Heres a picture from one of the very first Southports Im at the back doing my best Frank Spencer impersonation and there's a quite famous deejay at the front.

me at prestatyn.bmp

Edited by wiggyflat

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Hi Bob,

To get an idea of the different scenes that were going on the 70's and 80's it probably easier to check the track-listings on the various Mastercuts albums I did in the early 90's which cover areas like Rare Groove, 80's Groove, Jazz-Funk etc, etc. There's a listing here:-

http://www.discogs.com/label/Mastercuts

Look from CUTSCD1 TO CUTSCD44 and ignore everything else 'cos those others were nothing to do with me........

Ian D :D

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Two Step to me was the northern soul scenes offshoot the modern scene which was played by Yogi Haughton, Searling,Curtis etc in the mid to late eighties and was a predominantly white scene .

Searling etc. were just cherry-picking the best of what had been an established underground scene for over a decade before. Expansion opening in Manchester was part of it but the term two-step and the two-step parties had been going on since the time Richard was playing stuff like Cecil Washington at Wigan. No doubt it existed in Manchester, Birmingham, Nottingham, Sheffield and Derby but London led the way as the two-step capital. Colin Curtis was, of course, playing some of these kinds of records at the Mecca in the mid-70s and had a great feel for what constituted a good two-step track.

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its all good stuff whatever it was pigeon holed into with lots of tunes overlapping several scenes and long may it continue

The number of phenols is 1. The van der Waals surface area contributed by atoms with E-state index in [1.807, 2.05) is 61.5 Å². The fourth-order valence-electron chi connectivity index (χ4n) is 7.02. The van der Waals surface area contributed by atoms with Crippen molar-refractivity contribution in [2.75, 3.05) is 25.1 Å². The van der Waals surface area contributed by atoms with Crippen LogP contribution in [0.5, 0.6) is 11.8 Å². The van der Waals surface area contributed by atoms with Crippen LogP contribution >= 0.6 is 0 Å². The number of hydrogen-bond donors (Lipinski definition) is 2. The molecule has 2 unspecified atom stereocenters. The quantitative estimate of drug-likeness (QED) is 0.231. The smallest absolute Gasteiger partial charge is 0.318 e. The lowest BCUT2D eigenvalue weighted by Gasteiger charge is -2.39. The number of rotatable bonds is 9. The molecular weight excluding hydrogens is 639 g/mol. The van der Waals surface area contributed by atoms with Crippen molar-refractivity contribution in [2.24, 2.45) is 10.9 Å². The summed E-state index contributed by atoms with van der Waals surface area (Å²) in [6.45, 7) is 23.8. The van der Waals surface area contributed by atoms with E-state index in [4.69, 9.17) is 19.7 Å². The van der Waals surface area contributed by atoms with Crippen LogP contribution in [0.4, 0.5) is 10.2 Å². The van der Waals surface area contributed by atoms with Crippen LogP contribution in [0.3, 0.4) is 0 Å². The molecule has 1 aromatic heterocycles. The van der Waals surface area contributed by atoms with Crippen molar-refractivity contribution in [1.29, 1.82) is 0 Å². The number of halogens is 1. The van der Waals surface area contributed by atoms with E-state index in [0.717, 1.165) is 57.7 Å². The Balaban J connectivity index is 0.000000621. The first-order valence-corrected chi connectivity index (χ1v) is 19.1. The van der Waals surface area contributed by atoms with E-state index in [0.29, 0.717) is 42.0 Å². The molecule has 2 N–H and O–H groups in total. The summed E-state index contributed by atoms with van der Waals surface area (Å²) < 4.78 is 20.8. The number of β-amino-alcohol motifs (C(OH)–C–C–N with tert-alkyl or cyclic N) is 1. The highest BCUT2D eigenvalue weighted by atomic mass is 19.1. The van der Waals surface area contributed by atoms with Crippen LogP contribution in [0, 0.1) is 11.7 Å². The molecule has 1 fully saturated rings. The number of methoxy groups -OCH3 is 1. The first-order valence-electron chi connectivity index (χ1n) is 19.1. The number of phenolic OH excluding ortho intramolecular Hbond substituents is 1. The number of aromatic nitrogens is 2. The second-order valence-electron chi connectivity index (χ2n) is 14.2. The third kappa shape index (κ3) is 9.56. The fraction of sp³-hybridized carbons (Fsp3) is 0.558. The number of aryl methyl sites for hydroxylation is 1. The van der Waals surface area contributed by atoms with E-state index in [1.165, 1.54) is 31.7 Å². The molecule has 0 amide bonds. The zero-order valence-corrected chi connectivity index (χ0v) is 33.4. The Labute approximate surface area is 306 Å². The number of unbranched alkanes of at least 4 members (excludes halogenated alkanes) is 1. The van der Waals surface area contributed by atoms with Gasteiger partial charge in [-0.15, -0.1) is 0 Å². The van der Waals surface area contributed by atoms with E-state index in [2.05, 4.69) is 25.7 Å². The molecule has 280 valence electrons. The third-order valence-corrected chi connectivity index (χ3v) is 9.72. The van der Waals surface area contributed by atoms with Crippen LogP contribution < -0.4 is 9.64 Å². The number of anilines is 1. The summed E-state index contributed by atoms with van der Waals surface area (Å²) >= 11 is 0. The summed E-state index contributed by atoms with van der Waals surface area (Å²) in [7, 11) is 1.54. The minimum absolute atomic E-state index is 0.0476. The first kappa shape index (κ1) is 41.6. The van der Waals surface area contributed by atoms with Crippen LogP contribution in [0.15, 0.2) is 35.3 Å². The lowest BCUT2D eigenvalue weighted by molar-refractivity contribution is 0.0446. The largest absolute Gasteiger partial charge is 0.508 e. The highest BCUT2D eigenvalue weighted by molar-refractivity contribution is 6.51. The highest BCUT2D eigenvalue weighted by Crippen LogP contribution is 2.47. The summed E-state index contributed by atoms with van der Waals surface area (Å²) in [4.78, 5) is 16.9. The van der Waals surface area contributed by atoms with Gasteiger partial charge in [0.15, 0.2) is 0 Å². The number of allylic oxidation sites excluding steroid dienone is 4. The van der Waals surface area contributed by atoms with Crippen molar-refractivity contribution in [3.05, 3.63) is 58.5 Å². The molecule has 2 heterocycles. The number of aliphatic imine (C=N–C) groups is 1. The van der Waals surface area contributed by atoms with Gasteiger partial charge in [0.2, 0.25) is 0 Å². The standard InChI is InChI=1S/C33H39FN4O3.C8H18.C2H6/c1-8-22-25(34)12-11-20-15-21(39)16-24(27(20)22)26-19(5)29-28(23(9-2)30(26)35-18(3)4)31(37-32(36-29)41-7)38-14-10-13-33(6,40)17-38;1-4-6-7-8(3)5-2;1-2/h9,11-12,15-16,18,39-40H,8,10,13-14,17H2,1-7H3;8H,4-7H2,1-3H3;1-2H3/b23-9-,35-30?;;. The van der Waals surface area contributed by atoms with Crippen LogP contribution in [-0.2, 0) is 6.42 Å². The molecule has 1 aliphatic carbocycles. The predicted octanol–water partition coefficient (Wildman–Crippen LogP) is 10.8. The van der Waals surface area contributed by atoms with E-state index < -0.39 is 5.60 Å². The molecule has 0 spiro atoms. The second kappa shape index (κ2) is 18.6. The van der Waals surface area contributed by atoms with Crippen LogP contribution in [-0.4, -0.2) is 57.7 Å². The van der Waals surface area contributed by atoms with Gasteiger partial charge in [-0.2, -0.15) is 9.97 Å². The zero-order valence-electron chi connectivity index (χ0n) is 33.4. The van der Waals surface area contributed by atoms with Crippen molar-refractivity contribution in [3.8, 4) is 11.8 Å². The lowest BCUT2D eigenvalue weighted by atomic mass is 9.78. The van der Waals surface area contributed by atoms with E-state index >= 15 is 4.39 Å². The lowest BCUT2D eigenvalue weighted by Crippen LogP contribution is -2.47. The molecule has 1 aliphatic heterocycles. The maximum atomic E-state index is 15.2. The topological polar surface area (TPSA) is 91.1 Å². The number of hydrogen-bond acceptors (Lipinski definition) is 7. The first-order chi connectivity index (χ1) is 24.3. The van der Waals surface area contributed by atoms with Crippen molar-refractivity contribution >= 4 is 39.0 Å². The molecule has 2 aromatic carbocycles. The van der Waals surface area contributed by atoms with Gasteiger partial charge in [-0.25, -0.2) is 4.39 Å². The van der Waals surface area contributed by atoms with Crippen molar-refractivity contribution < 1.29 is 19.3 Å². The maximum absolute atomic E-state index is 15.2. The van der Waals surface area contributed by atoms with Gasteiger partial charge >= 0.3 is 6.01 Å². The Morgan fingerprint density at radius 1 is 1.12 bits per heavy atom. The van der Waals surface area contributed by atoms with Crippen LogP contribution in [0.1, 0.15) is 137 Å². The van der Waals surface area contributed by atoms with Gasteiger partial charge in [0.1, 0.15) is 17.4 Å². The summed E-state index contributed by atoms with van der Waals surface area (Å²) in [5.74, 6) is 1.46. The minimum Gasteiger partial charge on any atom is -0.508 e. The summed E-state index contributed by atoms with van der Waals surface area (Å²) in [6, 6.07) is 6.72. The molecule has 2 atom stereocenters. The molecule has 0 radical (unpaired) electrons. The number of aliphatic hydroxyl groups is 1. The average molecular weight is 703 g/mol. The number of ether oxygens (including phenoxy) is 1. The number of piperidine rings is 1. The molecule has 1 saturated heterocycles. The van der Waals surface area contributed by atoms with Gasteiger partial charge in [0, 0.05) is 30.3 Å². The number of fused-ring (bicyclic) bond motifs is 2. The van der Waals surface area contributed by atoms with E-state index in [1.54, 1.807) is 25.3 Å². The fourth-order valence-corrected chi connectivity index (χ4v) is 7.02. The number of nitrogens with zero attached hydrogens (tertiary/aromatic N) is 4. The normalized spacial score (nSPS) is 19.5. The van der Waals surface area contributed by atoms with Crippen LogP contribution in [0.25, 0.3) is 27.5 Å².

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Wow--what an interesting thread----great reading :thumbsup:

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Tracks on a typical 'JAZZ FUNK' CD .........

Lonnie Liston Smith - Expansions (Original 12" Mix)

Ronnie Laws - Always There (Original 12" Mix)

Gil Scott-Heron - The Bottle (Original Version) (Original 12" Mix)

Donald Byrd - Change (Makes You Want To Hustle) (Original Full LP Version)

Wilton Felder - Inherit The Wind (Original 12" Mix)

Spyro Gyra - Shaker Song (Original 12" Mix)

Azymuth - Jazz Carnival (Original 12" Mix)

Johnny Hammond - Los Conquistadores Chocolates (Original Full LP Version)

Eddie Henderson - Say You Will (Original 12" Mix)

John Klemmer - Brasilia (Original Full LP Version)

Harvey Mason - Till You Take My Love (Original 12" Mix)

Dizzy Gillespie - Unicorn (Original 12" Mix)

In fact that's the exact track listing from Classic Jazz-Funk Mastercuts Vol 1. One of the few 'specialist' albums to sell over 100K copies (mind you it was re-licensed 4 times over 12 years)!

Ian D :D

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Posted (edited)

Thanks to everyone that responded. I'm trying to process all the information before posting a followup question. I really appreciate it.

Edited by boba

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Steve, I do think you are being quite harsh.